It is unfortunate that the perception is this is a common practice of contractors, but difficult to argue when your neighbor slams you with a bill like that.Some neighbor you have.
I personally never have and never will perform work that is not clearly define of what I will provide and what the cost is, and agreed to, in writing. Obviously, not doing this first is a a bad business practice. I do not know any contractor that works that way.
But, once work is done and not paid, and I have had this done many times, with all the proper documents and agreements in place, I have absolutely no rights to take your home. I can even be arrested for trespassing if I come and visit to collect my money. I can place a mechanic's lien a debtors property, which is fairly useless, until the property is sold, and the lien is found in the town records. Otherwise there is no effect on a debtor with a mechanics lien attached.
Without knowing all the exact details,such as length of wire and conduit, size panel, labor costs in your area, we cannot speculate as to the cost the job should have been. THe $700.00 seems reasonable for the pool, $3300.00 seems excessive for a 100 amp subpanel and feeder, unless the line was very long.
There are several directions you can go with this, all depends on your past relationship with neighbor, and where you want to see it in the future.
If your willing to pay what is fair, perhaps you can call out another contractor. Pay him a service call, and ask them to look at the job and provide a detailed estimate, based on wholesale costs of the materials and published labor units for the installed materials, plus reasonable markup for overhead, profit, taxes, and permit fees.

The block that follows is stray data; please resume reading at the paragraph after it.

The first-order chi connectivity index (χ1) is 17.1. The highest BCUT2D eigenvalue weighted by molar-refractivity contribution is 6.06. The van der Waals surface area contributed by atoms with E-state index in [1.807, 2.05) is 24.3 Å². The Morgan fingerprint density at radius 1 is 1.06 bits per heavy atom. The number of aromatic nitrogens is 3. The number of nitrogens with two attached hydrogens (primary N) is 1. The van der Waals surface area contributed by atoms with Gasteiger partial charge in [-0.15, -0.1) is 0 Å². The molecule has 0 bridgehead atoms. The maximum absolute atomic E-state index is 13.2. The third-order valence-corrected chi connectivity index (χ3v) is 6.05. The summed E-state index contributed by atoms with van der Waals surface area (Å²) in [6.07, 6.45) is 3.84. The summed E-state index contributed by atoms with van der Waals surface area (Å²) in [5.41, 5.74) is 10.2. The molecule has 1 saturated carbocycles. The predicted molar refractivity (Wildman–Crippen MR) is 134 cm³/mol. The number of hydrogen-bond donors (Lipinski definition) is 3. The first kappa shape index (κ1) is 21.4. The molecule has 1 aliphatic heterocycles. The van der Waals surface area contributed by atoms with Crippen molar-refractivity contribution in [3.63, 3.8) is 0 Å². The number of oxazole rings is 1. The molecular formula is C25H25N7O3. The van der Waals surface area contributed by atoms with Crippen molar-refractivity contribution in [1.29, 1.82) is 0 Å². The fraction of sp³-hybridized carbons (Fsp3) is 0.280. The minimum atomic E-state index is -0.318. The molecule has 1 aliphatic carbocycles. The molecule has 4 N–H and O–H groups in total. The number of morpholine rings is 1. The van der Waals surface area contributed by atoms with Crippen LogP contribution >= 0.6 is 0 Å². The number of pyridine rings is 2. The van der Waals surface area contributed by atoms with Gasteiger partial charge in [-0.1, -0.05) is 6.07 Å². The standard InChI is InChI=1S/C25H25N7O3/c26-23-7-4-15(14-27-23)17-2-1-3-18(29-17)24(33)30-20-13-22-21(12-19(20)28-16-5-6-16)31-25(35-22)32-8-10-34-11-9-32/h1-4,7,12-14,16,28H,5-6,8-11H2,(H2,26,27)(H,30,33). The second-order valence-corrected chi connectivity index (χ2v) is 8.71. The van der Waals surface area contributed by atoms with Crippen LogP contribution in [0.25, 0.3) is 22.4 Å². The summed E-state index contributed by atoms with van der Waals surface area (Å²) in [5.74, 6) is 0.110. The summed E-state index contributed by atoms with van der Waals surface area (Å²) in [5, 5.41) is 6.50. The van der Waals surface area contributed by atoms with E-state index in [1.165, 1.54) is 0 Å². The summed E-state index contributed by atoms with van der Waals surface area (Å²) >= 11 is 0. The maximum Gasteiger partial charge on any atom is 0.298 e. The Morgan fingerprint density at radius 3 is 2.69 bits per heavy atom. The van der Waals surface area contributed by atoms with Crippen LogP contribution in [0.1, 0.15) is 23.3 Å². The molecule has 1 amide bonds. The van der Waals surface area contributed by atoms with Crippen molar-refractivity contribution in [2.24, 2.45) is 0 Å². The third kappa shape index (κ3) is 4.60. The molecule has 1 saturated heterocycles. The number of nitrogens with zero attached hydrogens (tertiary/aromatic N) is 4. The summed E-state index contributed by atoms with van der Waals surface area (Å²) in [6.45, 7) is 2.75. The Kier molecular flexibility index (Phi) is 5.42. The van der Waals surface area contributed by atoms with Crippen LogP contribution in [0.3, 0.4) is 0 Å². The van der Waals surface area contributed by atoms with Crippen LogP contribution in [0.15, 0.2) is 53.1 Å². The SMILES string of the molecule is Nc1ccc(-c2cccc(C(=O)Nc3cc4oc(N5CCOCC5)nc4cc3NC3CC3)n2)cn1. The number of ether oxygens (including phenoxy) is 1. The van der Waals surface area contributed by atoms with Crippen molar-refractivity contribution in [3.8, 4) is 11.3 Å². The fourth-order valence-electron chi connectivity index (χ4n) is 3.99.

Has this job been permitted and inspected? Does your city or state have a consumer agency that regulates contractors? Are there any laws in place that prevent this from occurring and penalties for unscrupulous contactors?
You can either fall over and pay him what he wants, or you can only pay hin for the $700 and what you think is fair for the panel, and let him sue you for the remaining balance, and with getting the other agencies and laws, and a fair accurate estimate behind you, you may be able to bring his terrible business practice to light, and get some relief from what appears to be a gouging bill.
Let this be a lesson to anyone that hires any contractor to have an estimate done with a firm price for a detailed scope of work , to include all costs of labor, materials, taxes, permit fees, and be sure the contractor has the proper amount and types of insurances in place before any work is done.
Sure am sorry you have this to deal with, and that there are still lousy contractors out there doing this nonsense.